Senate preps amendments to surveillance bill

An amended version of the USA Freedom Act is expected to be taken up by the House this week.

The National Security Agency’s bulk data collection program remained on hold Monday as the Senate introduced amendments to the USA Freedom Act, which seeks to fundamentally alter the most controversial aspects of the NSA’s surveillance authorities.

Senate Majority Leader Mitch McConnell, R-Ky., urged members of the House to support three amendments to the House-passed USA Freedom Act that would provide 12 months to switch to a new system operated by the private sector, require the director of national intelligence to certify that the new system works as intended and mandates that private telecom providers notify the government at least six months in advance of changing their data retention policies.

The NSA’s surveillance authorities under the Patriot Act expired at midnight on Sunday after the Senate failed to pass the USA Freedom Act. Supporters of the amended Senate bill said they are confident it can be passed and sent to the House by the end of Tuesday.

“These fixes are common sense and, whatever one thinks of the proposed new system, there needs to be basic assurance that it will function as its proponents say that it will,” McConnell said on the Senate floor Monday. The Senate failed Sunday to pass a short-term extension of the NSA’s bulk metadata collection program, as well as less controversial provisions covering roving wiretaps to keep tabs on terrorists who change phones and a lone-wolf provision that would authorize wiretaps on suspected terrorists not associated with a group.


Sen. Bill Nelson, D-Fla., said the NSA’s ability to track terrorists has “evaporated” and the country has entered a period of darkness in which there is no law governing existing surveillance operations.

As Senate Intelligence Committee Chairman Richard Burr, R-N.C., explained, existing law enforcement or counterterrorism cases were not affected by the expiration of the Patriot Act provisions. “They’re grandfathered in, so those investigations can continue,” Burr said. “But for the 48 hours that we might be closed it means they’re going to delay the start of an investigation…and from the standpoint of the bulk data program, it means that it is frozen and it can’t be queried.”

It’s unlikely that the NSA has stopped or significantly altered any ongoing terrorist surveillance operations since the expiration of authorities on Sunday. In addition, while opinions about surveillance and privacy may have changed since the wounds of 9/11 were first opened, experts said data collection is not likely to end.

“This debate has gotten to the point where a bulk data storage capacity within the government is not going to be continued long term,” Burr said. “I think the American people want us to know if terrorists are talking to somebody in this country.”

Paul Lipman, CEO of iSheriff Inc., a Redwood City, California-based digital security company, said the temporary expiration of Section 215 of the Patriot Act, which governs the NSA’s bulk data collection, will ultimately have little impact. “Notwithstanding the fact that government agencies can continue to use Section 215 provisions for on-going investigations, it is expected that these provisions will likely shortly be reinstated,” Lipman said.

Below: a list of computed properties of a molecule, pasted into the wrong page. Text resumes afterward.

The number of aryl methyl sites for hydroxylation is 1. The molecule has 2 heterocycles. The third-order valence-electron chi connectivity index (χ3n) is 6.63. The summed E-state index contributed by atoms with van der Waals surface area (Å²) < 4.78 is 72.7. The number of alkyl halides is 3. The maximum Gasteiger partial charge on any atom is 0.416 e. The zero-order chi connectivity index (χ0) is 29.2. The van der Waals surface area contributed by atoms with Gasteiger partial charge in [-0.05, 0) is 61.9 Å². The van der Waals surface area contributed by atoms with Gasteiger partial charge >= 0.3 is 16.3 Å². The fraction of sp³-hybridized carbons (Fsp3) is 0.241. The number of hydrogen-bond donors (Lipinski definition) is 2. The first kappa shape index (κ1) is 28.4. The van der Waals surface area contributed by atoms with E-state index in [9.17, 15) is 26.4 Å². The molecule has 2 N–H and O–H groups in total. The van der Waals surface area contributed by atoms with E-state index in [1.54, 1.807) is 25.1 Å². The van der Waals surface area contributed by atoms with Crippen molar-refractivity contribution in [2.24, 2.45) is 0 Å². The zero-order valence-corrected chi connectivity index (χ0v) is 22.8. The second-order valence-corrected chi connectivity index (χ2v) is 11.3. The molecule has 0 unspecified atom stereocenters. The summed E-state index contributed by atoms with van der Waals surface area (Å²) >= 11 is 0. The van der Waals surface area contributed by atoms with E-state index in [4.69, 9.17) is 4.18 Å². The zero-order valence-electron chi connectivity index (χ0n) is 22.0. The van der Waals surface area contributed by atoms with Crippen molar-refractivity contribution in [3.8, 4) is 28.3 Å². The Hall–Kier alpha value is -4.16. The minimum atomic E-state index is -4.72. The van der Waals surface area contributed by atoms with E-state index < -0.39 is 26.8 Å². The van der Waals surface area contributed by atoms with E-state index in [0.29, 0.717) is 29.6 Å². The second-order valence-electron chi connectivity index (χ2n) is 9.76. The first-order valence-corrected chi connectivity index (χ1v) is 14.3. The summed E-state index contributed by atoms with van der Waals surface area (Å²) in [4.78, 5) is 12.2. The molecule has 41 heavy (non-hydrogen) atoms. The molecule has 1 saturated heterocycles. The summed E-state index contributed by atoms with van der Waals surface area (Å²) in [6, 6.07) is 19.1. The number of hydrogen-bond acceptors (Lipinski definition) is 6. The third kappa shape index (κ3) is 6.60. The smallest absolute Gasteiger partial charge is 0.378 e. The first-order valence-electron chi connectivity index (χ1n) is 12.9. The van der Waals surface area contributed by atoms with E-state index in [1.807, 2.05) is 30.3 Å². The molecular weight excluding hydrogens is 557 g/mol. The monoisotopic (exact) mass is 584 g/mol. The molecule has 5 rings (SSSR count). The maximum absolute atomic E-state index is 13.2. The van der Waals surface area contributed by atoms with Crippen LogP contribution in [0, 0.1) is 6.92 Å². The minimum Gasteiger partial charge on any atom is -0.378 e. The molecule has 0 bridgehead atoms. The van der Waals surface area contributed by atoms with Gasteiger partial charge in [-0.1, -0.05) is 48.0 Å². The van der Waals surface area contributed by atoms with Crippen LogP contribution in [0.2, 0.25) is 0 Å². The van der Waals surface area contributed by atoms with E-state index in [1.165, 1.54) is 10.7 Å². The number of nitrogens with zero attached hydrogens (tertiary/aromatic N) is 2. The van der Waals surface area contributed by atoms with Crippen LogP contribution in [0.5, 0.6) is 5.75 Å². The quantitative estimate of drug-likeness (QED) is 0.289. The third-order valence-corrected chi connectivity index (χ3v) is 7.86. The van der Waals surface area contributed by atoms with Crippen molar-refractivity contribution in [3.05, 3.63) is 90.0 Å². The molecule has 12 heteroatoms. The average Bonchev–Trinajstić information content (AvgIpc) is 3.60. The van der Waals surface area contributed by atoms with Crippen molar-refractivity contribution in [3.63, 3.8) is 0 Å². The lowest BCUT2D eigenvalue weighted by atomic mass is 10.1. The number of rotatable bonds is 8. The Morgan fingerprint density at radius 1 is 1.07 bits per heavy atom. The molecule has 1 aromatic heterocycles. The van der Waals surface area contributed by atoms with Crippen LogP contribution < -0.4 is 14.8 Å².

“While some telecoms, carriers and ISPs may contain government hardware enabling the government’s collection of such data, the expiration of these provisions merely requires that the government stop storing such data and not the removal of the hardware that enables such collection,” said Geoff Sanders, co-founder and CEO of LaunchKey, an identity and access management security firm based in Las Vegas. “It’s also important to note that while the government must stop storing this data on their own servers for the time being, the telecoms, carriers and ISPs will still retain such data internally, which means it’s possible that the government could retroactively obtain this data lawfully through the enactment of future legislation or unlawfully through clandestine penetration of the private companies that hold the data.”

Robert Cattanach, a partner at the international law firm Dorsey & Whitney and a former counsel to the secretary of the Navy, said the biggest change will likely be a requirement for the NSA to seek more focused warrants. “You can expect that the NSA has already prepared for this contingency and that truly critical intelligence gathering activities will not miss a beat,” Cattanach said.

However, if the House fails to act on the amended Senate bill, there could be an impact on the ability of the NSA to build a bigger picture of the terrorist threat, Cattanach said. “It is like a high definition television screen with one pixel missing. The picture the NSA sees when it runs its sophisticated search algorithms will not be even noticeably different. But every day this continues it is as though another pixel disappears. Eventually, it will be increasingly difficult to see an accurate picture of what, in fact, is happening.”

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